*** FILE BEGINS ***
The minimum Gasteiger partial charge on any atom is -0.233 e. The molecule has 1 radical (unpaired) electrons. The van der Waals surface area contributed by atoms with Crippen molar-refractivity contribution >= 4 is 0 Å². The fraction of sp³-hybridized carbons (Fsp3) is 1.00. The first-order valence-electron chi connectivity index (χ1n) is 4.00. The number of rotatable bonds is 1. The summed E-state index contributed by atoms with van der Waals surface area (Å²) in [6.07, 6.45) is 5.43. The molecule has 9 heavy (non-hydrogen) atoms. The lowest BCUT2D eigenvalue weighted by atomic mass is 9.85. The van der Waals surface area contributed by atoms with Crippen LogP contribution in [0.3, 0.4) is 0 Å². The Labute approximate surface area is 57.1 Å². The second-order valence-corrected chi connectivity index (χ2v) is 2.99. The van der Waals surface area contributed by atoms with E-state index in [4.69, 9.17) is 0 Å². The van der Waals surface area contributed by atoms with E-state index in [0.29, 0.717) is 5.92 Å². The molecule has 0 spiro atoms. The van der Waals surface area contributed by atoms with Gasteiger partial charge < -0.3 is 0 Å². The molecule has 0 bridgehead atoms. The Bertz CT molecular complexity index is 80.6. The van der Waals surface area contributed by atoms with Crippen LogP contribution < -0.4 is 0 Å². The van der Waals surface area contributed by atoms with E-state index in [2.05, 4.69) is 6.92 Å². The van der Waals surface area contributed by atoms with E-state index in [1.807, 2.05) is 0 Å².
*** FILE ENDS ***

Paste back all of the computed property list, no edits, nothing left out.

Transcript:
The minimum Gasteiger partial charge on any atom is -0.233 e. The molecule has 1 radical (unpaired) electrons. The van der Waals surface area contributed by atoms with Crippen molar-refractivity contribution >= 4 is 0 Å². The fraction of sp³-hybridized carbons (Fsp3) is 1.00. The first-order valence-electron chi connectivity index (χ1n) is 4.00. The number of rotatable bonds is 1. The summed E-state index contributed by atoms with van der Waals surface area (Å²) in [6.07, 6.45) is 5.43. The molecule has 9 heavy (non-hydrogen) atoms. The lowest BCUT2D eigenvalue weighted by atomic mass is 9.85. The van der Waals surface area contributed by atoms with Crippen LogP contribution in [0.3, 0.4) is 0 Å². The Labute approximate surface area is 57.1 Å². The second-order valence-corrected chi connectivity index (χ2v) is 2.99. The van der Waals surface area contributed by atoms with E-state index in [4.69, 9.17) is 0 Å². The van der Waals surface area contributed by atoms with E-state index in [0.29, 0.717) is 5.92 Å². The molecule has 0 spiro atoms. The van der Waals surface area contributed by atoms with Gasteiger partial charge < -0.3 is 0 Å². The molecule has 0 bridgehead atoms. The Bertz CT molecular complexity index is 80.6. The van der Waals surface area contributed by atoms with Crippen LogP contribution < -0.4 is 0 Å². The van der Waals surface area contributed by atoms with E-state index in [2.05, 4.69) is 6.92 Å². The van der Waals surface area contributed by atoms with E-state index in [1.807, 2.05) is 0 Å².